His parents hosted a Navajo-language radio show. While listening to show tapes, he heard a flute recording by William Hornpipe, a Lakota musician from the Pine Ridge Reservation. The impression stayed with him. While in high school, he sought to play flute in the school band, but was assigned the cornet instead; while he claimed to be less interested in the horn, he nonetheless excelled at playing it. Nakai played brass instruments in the marching band while attending Northern Arizona University, he was drafted between semesters into the United States Navy in 1968, and spent two years studying communications and electronics in Hawaii and the South Pacific, but he continued to receive music training during his national service. He passed the highly competitive auditions for the Armed Forces School of Music, and was 28th on the waiting list for admission. His career with the Armed Forces Band had to be abandoned after an auto accident damaged his mouth, making it impossible to continue playing brass instruments. Nakai returned to the Navajo reservation in 1971.
By his own admission, he had a brief struggle with drugs and alcohol due to trauma after losing several close friends during the war. In 1972, he was given the gift of a traditional cedar flute. Nakai taught himself to play the delicate, handmade instrument. After becoming proficient, he purchased his first flute from California flute maker Oliver Wendell Jones. Nakai ran into a wall when he tried researching traditional repertoire for the Native American flute, due to an absence of recordings or scores. He expanded his reach on the instrument by transposing vocal music, adapting many traditional songs for the flute. He returned to Northern Arizona University and earned a bachelor's degree in 1979, as well as a master's in American Indian studies from the University of Arizona.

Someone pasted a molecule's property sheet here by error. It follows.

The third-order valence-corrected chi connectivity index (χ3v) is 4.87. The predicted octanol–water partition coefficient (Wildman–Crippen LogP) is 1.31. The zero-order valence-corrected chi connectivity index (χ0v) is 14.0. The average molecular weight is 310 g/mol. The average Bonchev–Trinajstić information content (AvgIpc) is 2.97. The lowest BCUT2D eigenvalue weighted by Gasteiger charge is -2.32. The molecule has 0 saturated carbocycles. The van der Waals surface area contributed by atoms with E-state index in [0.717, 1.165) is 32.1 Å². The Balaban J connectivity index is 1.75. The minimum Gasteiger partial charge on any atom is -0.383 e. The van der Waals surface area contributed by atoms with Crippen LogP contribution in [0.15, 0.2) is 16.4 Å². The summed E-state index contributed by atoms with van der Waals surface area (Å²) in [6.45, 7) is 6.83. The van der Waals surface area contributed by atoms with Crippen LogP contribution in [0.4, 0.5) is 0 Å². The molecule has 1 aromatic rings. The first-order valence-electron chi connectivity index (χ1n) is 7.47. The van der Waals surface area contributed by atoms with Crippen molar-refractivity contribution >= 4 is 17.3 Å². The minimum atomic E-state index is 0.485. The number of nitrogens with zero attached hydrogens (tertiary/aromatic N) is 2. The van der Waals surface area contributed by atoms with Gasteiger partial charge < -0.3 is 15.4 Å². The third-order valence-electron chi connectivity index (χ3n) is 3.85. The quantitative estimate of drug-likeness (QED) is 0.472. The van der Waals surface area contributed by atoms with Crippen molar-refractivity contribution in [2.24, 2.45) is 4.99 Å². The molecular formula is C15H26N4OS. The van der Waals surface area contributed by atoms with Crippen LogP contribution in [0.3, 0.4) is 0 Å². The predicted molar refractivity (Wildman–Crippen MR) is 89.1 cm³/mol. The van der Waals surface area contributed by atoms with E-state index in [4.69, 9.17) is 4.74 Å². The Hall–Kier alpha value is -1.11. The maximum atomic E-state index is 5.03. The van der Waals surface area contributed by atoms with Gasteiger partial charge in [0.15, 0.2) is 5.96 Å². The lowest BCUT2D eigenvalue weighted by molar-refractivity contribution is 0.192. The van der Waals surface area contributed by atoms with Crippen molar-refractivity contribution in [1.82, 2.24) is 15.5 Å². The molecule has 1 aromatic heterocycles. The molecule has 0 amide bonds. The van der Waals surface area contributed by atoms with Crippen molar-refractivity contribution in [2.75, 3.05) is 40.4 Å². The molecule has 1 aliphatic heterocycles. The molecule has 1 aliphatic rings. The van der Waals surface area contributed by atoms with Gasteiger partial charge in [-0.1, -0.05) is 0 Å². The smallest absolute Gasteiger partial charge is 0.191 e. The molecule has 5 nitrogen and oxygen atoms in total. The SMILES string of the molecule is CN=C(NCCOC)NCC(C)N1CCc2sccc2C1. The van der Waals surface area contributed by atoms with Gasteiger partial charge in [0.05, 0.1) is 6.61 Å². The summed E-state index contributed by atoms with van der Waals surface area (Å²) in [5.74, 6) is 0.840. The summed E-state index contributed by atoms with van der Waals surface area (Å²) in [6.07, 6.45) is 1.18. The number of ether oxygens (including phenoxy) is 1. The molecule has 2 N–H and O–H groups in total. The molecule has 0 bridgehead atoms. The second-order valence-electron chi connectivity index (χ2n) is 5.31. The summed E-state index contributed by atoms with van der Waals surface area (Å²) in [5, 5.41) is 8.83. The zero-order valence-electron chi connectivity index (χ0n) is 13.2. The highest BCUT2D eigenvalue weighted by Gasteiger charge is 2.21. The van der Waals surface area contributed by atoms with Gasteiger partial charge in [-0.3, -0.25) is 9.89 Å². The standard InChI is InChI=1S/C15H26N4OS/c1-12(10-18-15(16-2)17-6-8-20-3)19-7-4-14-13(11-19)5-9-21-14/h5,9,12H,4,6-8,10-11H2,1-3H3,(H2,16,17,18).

After college, Nakai became a high school teacher for a time. While teaching, he began recording his own music, and selling cassettes at fairs, artist markets, and even museums. He combined his musical training and expertise on the cedar flute with a variety of musical genres and groups, including jazz ensembles, piano and guitar collaborations, and contemporary electronic music with synthesizers. Nakai was signed to Canyon Records in 1982 and issued his debut album, Changes, in 1983. He has been with Canyon ever since, though he occasionally records his collaborative efforts for other labels.